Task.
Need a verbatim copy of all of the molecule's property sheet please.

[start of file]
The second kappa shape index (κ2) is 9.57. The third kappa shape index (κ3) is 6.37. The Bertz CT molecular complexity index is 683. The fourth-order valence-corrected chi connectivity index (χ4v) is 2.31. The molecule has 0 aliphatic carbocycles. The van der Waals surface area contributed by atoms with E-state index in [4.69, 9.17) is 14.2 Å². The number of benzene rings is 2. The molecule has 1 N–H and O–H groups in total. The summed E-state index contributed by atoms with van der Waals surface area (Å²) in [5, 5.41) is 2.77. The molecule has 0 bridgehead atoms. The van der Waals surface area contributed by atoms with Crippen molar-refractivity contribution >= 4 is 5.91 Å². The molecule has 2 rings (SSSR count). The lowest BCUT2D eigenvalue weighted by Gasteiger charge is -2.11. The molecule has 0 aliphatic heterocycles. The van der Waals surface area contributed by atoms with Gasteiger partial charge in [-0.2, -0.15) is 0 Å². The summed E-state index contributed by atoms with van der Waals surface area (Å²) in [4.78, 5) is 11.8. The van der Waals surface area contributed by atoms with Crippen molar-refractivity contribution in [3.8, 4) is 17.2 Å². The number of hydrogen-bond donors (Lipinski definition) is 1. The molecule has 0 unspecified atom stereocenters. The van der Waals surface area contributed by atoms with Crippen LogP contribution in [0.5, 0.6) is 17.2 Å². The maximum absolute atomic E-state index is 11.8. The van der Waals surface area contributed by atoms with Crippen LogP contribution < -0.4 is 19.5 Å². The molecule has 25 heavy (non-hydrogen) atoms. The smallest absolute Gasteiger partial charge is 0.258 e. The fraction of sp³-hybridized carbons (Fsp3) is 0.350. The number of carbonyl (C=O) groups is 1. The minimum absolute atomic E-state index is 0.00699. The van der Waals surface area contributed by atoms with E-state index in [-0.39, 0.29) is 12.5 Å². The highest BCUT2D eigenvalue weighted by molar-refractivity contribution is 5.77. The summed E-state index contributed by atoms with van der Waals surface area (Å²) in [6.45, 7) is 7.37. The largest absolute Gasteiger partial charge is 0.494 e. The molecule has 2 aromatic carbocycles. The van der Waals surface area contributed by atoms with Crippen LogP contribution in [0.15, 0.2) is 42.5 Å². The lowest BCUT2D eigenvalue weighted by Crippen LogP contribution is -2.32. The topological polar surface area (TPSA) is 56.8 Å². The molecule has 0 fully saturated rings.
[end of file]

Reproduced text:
The second kappa shape index (κ2) is 9.57. The third kappa shape index (κ3) is 6.37. The Bertz CT molecular complexity index is 683. The fourth-order valence-corrected chi connectivity index (χ4v) is 2.31. The molecule has 0 aliphatic carbocycles. The van der Waals surface area contributed by atoms with E-state index in [4.69, 9.17) is 14.2 Å². The number of benzene rings is 2. The molecule has 1 N–H and O–H groups in total. The summed E-state index contributed by atoms with van der Waals surface area (Å²) in [5, 5.41) is 2.77. The molecule has 0 bridgehead atoms. The van der Waals surface area contributed by atoms with Crippen molar-refractivity contribution >= 4 is 5.91 Å². The molecule has 2 rings (SSSR count). The lowest BCUT2D eigenvalue weighted by Gasteiger charge is -2.11. The molecule has 0 aliphatic heterocycles. The van der Waals surface area contributed by atoms with Gasteiger partial charge in [-0.2, -0.15) is 0 Å². The summed E-state index contributed by atoms with van der Waals surface area (Å²) in [4.78, 5) is 11.8. The van der Waals surface area contributed by atoms with Crippen molar-refractivity contribution in [3.8, 4) is 17.2 Å². The number of hydrogen-bond donors (Lipinski definition) is 1. The molecule has 0 unspecified atom stereocenters. The van der Waals surface area contributed by atoms with Crippen LogP contribution in [0.5, 0.6) is 17.2 Å². The maximum absolute atomic E-state index is 11.8. The van der Waals surface area contributed by atoms with Crippen LogP contribution < -0.4 is 19.5 Å². The molecule has 25 heavy (non-hydrogen) atoms. The smallest absolute Gasteiger partial charge is 0.258 e. The fraction of sp³-hybridized carbons (Fsp3) is 0.350. The number of carbonyl (C=O) groups is 1. The minimum absolute atomic E-state index is 0.00699. The van der Waals surface area contributed by atoms with E-state index in [-0.39, 0.29) is 12.5 Å². The highest BCUT2D eigenvalue weighted by molar-refractivity contribution is 5.77. The summed E-state index contributed by atoms with van der Waals surface area (Å²) in [6.45, 7) is 7.37. The largest absolute Gasteiger partial charge is 0.494 e. The molecule has 2 aromatic carbocycles. The van der Waals surface area contributed by atoms with Crippen LogP contribution in [0.15, 0.2) is 42.5 Å². The lowest BCUT2D eigenvalue weighted by Crippen LogP contribution is -2.32. The topological polar surface area (TPSA) is 56.8 Å². The molecule has 0 fully saturated rings.